|Other | Article published
Saturday, August 17, 2002|
NRC told: Let
new panel probe N-plant conditions
ALBANY, N.Y. - The Nuclear Regulatory
Commission should set up an independent unit, staffed by experts, to
investigate "off-normal ... conditions" at nuclear power plants
before problems occur, a representative of the New York State
attorney general urged in a letter to a task force investigating the
"We believe that the major corrosion hole
in the Davis-Besse nuclear plant’s pressure vessel in Ohio could
have been discovered much earlier if better procedures were in
place," wrote Peter Skinner, chief scientist of the New York
attorney general’s environmental protection bureau.
his state lies downwind from Ohio and "the potential impacts of a
vessel breach [are] so great," Mr. Skinner urged the commission "to
institute better preventative regulatory measures."
commission hearing Thursday in Chicago, Davis-Besse officials said
that plant operators in the 1990s justified potential safety
problems rather than assess and fix them. That led plant operators
to overlook boric-acid corrosion, which, when discovered in March,
had eaten a hole in the reactor vessel head. As a result, only a
3/8-inch-thick stainless steel lining covered the reactor
Mr. Skinner’s letter was addressed to the NRC’s
Lessons Learned Task Force, made up of commission officials not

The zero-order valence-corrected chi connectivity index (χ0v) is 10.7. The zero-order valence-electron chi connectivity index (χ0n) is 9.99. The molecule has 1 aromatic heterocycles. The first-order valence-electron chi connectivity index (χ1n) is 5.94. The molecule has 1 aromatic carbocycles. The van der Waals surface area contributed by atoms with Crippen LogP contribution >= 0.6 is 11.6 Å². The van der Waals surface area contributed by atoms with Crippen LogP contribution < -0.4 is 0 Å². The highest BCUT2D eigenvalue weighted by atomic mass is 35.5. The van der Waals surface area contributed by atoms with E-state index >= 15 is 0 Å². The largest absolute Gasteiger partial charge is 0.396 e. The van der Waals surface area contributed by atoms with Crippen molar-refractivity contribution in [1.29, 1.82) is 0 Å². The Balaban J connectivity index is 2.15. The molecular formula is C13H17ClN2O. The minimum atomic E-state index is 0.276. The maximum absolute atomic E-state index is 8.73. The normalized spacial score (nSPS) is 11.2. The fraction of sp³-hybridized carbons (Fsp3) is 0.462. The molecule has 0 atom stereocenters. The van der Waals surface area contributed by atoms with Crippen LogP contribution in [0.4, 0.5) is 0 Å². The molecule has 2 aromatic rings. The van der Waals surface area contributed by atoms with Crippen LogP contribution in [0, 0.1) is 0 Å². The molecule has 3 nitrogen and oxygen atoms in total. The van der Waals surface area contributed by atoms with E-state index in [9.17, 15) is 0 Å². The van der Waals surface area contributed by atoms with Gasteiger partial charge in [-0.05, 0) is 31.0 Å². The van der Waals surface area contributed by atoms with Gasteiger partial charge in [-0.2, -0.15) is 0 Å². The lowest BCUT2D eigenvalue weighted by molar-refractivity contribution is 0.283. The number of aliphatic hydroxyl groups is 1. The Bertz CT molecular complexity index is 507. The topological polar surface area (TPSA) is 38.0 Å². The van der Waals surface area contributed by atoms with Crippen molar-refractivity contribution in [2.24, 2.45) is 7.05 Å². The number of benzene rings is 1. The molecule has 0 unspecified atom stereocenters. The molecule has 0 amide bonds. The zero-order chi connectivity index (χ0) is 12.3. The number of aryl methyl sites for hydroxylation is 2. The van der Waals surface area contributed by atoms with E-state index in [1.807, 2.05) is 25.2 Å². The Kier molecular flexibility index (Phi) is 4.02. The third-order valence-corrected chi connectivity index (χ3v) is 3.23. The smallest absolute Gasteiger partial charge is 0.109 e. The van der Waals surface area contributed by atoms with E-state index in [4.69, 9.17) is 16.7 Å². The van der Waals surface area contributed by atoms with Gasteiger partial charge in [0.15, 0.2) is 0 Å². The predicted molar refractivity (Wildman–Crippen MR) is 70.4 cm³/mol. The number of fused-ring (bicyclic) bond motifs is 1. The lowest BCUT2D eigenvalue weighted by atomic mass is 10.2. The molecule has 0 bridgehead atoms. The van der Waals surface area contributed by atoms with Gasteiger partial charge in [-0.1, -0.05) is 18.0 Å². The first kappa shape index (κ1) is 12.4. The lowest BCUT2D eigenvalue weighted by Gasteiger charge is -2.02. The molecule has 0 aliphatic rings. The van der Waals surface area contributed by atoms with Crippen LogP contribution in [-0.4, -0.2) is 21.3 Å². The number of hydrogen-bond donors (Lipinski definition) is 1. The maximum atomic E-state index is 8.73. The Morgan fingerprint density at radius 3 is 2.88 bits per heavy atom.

previously involved with Davis-Besse. The task force is expected to
issue a report in September.
Arthur T. Howell III, head of
the task force and director of the division of reactor safety of
Region 4 in Arlington, Texas, could not be reached for
Mr. Skinner wrote that there was a large body of
evidence of a worsening corrosion problem at Davis-Besse but that it
was not fully investigated either by FirstEnergy, which operates the
plant near Oak Harbor, or the commission.
He wrote that the
commission should establish an independent unit in its inspector
general’s office, with authority "to investigate off-normal and
other conditions before accidents occur."
The office should
be staffed by qualified investigators, scientists, and engineers
"with sufficient authority to obtain necessary information and the
skills to ‘connect the dots.’" This investigative unit would target
and resolve problems at individual reactor sites, "the explanations
of which have eluded licensees."
Richard Wilkins, a
FirstEnergy spokesman, said he had not seen the letter and did not
comment on the specifics of Mr. Skinner’s